of American V1 Ain’t No Grave. Now since then there have been one or two other significant album releases by – Tom Jones, Willie Nelson
and most recently Robert Plant. Tom did some of the songs of Johnny and Willie and Robert too did one that Willie cut on Country Music.
Does it matter? No. But does it show the depth and depth of feeling behind some of these old Gospel gems? Yes.
Selway (better known as Radiohead’s drummer) who has brought out a elegaic and true folk album. Nick Drake is the obvious
reference point but fans of last years Josh Tillman album (like me) won’t be disappointed.
It seems that we’re finally getting round to something that’s been looming for a long while. On Friday we are going to spend the two hours that Radio Scotland has given us on Johnny Cash. I naively wondered what we’d do with the time a while back there. Then my producer, Richard asked me for a list of favourite JC tracks and I realised if we were both going to be happy we’d need to take over the airwaves for the whole evening…there’s a thought!
So for good or bad we have two hours in and around the music of Johnny Cash with tributes from friends of the programme as well as an exclusive long chat with Johnny’s only son, John Carter. The excuse (as if we needed one) is the release of American VI – Aint No Grave for which John Carter has acted as associate producer, but the reason is more fundamental. Johnny Cash was part of a huge dynasty of music which goes back to the very first recordings of what we now call country. That music was gospel and rythm and folk and blues and eventually rock ‘n’ roll. Johnny himself was one quarter of the most potent rock ‘n’ roll roster of all time and even now there will be arguments about which one of the Presley, Perkins, Lewis, Cash quartet was the greatest. I wouldn’t begin to try. Competition has no place in the arts for me. Let’s just be glad we have the recordings. And if you’re still not sure….try this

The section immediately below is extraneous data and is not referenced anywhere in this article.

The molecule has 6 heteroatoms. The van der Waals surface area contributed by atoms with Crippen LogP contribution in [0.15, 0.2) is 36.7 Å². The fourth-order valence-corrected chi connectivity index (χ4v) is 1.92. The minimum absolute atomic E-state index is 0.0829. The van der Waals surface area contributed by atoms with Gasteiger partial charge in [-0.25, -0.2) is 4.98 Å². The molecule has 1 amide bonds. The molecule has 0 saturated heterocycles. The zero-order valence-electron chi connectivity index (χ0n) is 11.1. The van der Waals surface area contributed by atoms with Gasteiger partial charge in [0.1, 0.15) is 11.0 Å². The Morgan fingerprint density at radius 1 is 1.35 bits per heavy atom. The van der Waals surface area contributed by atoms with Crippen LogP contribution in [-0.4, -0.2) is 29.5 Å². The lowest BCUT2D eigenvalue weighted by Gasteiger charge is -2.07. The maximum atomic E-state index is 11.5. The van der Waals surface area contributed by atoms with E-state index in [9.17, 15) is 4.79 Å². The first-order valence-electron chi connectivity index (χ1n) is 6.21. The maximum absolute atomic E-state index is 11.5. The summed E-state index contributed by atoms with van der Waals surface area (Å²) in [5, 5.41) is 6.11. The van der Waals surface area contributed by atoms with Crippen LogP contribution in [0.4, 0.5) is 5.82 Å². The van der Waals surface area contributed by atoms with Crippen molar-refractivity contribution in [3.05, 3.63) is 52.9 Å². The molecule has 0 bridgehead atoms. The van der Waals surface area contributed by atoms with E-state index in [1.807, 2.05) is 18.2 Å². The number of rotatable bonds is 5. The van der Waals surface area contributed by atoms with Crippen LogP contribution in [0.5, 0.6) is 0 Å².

What is particular interesting in the case of Johnny is the fact that his career re ignited in the last years of his life. This wasn’t because he was suddenly on a cool label with a cool producer. It was because that producer decided to do what great producers do; allow the artist to shine through on his own merits. This might explain further.
The singer became the star and anything that got in the way of that voice and the story of these songs was quietly rubbed out. Johnn Cash himself had the idea of singing these songs in that stripped down fashion long before he’d ever met Rick Rubin.
Unfortunately he was then on a record label who’d long forgotten about why they’d signed him in the first place.
On Friday we will play music written and performed by Johnny Cash, music that inspired and influenced Johnny Cash and hear the voices of artists who continue to be influenced by the Man In Black. In my opinion that two hours is going to be worth our license fee alone.
Lest we forget too, Johnny’s life was never straight forward….
One last story. A couple of years ago I visited a boy in hospital. He was the same age as my 2nd eldest daughter. He’d been in hospital for months as he’d suffered a spinal injury paralysing his lower body and limiting the use of his hands. We chatted for a while then I explained I had to go. I was doing a radio programme that night. Was there any country music he might like? Yes, he said, Johnny Cash.